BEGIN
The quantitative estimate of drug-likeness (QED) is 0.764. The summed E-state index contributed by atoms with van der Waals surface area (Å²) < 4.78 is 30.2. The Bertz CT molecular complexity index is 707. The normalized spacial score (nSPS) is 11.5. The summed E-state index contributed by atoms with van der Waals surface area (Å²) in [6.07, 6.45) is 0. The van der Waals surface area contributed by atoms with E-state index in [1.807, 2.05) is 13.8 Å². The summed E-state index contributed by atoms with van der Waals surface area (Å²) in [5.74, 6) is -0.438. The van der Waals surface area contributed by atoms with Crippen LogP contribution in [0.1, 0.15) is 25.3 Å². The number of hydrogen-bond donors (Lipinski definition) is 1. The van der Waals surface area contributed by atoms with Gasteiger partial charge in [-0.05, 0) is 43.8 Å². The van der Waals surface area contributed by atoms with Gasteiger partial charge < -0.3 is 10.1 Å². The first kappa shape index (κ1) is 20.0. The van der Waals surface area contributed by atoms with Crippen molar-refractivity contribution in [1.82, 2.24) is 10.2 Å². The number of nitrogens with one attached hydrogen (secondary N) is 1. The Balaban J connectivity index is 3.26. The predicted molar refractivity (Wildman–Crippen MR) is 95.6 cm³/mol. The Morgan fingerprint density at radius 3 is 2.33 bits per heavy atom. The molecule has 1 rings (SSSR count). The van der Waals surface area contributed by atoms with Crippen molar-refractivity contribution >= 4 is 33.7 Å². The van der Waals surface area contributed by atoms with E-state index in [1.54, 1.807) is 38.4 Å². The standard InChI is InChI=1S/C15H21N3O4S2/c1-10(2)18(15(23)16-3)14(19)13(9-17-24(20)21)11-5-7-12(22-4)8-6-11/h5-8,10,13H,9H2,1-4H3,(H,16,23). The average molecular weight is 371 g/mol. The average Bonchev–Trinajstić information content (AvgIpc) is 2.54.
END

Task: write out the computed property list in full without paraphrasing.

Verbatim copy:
The quantitative estimate of drug-likeness (QED) is 0.764. The summed E-state index contributed by atoms with van der Waals surface area (Å²) < 4.78 is 30.2. The Bertz CT molecular complexity index is 707. The normalized spacial score (nSPS) is 11.5. The summed E-state index contributed by atoms with van der Waals surface area (Å²) in [6.07, 6.45) is 0. The van der Waals surface area contributed by atoms with E-state index in [1.807, 2.05) is 13.8 Å². The summed E-state index contributed by atoms with van der Waals surface area (Å²) in [5.74, 6) is -0.438. The van der Waals surface area contributed by atoms with Crippen LogP contribution in [0.1, 0.15) is 25.3 Å². The number of hydrogen-bond donors (Lipinski definition) is 1. The van der Waals surface area contributed by atoms with Gasteiger partial charge in [-0.05, 0) is 43.8 Å². The van der Waals surface area contributed by atoms with Gasteiger partial charge < -0.3 is 10.1 Å². The first kappa shape index (κ1) is 20.0. The van der Waals surface area contributed by atoms with Crippen molar-refractivity contribution in [1.82, 2.24) is 10.2 Å². The number of nitrogens with one attached hydrogen (secondary N) is 1. The Balaban J connectivity index is 3.26. The predicted molar refractivity (Wildman–Crippen MR) is 95.6 cm³/mol. The Morgan fingerprint density at radius 3 is 2.33 bits per heavy atom. The molecule has 1 rings (SSSR count). The van der Waals surface area contributed by atoms with Crippen molar-refractivity contribution >= 4 is 33.7 Å². The van der Waals surface area contributed by atoms with E-state index in [1.54, 1.807) is 38.4 Å². The standard InChI is InChI=1S/C15H21N3O4S2/c1-10(2)18(15(23)16-3)14(19)13(9-17-24(20)21)11-5-7-12(22-4)8-6-11/h5-8,10,13H,9H2,1-4H3,(H,16,23). The average molecular weight is 371 g/mol. The average Bonchev–Trinajstić information content (AvgIpc) is 2.54.